The cure for anything
“The cure for anything is salt water – sweat, tears, or the sea.” —Isak Dinesen
The more I think about Dinesen’s quote, the more true it seems. Not that I’m fond of sweat or tears, but I have lived long enough to know that both are usually beneficial, no matter how unwelcome. But the sea? Now that’s my kind of cure.
There’s no place on earth where I more easily forget what time it is, where I slip so quickly into some alternate reality in which nothing that seemed important before can interest me more than wondering what might wash up with the very next wave. Heedless of the ticking clock, of gradual sunburn or the endless to-do list waiting for me at home, I usually have to be dragged away by some practical companion (and we all know who he is) who realizes when not enough is too much.
I don’t even swim well, and rarely go more than ankle-deep into the waves, but I could walk along the shoreline for hours and never tire of it, or lie basking in the sun’s glow, with a soft breeze keeping me cool enough to want to stay just one more hour.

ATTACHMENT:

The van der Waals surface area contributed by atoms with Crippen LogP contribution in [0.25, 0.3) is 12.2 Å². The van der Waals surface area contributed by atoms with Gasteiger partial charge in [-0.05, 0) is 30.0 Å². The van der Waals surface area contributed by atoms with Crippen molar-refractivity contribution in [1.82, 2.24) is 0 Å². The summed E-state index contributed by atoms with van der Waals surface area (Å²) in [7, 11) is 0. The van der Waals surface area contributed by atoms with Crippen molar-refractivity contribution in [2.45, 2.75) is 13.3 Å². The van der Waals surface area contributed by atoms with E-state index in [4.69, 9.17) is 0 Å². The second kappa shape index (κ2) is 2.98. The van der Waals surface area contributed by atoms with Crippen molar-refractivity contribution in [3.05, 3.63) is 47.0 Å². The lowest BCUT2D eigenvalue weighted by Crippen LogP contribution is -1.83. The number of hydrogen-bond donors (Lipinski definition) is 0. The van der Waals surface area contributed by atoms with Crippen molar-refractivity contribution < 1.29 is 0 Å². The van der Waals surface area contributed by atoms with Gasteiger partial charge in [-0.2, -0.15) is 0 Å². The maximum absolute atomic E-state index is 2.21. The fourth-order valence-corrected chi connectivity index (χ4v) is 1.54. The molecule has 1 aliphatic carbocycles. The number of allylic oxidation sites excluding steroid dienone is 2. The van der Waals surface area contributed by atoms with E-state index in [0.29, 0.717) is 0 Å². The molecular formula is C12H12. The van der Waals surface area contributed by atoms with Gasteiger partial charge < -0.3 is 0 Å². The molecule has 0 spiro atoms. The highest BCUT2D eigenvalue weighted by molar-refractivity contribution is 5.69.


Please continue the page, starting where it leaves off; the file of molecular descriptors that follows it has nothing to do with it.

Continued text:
Once when I was very young, my sister showed me how you could hold a large shell up to your ear and hear the sound of the ocean. I don’t even need the shell to do that anymore. I can just close my eyes for a few seconds and be there in my imagination. Try it — and take the cure!
A special thanks:
Today is my 200th daily post. Over six months ago I wondered how I would survive all the bad news we were getting, but this blog has been crucial to my ability to keep coping with everything we have dealt with and will be dealing with in the months to come. I am so grateful for our shared awareness of how many reasons we have to be thankful.
Thanks so much to all readers for your kinds words, prayers, comments, and visits here. You are a blessing to us!
This post was originally published seven years ago today. The original post, comments and photo are linked, along with two other related posts, below. These links to related posts, and their thumbnail photos, do not appear in the blog feed; they are only visible when viewing the individual posts by clicking on each one. I have no idea why, nor do I know how they choose the related posts. That’s just the way WordPress does things.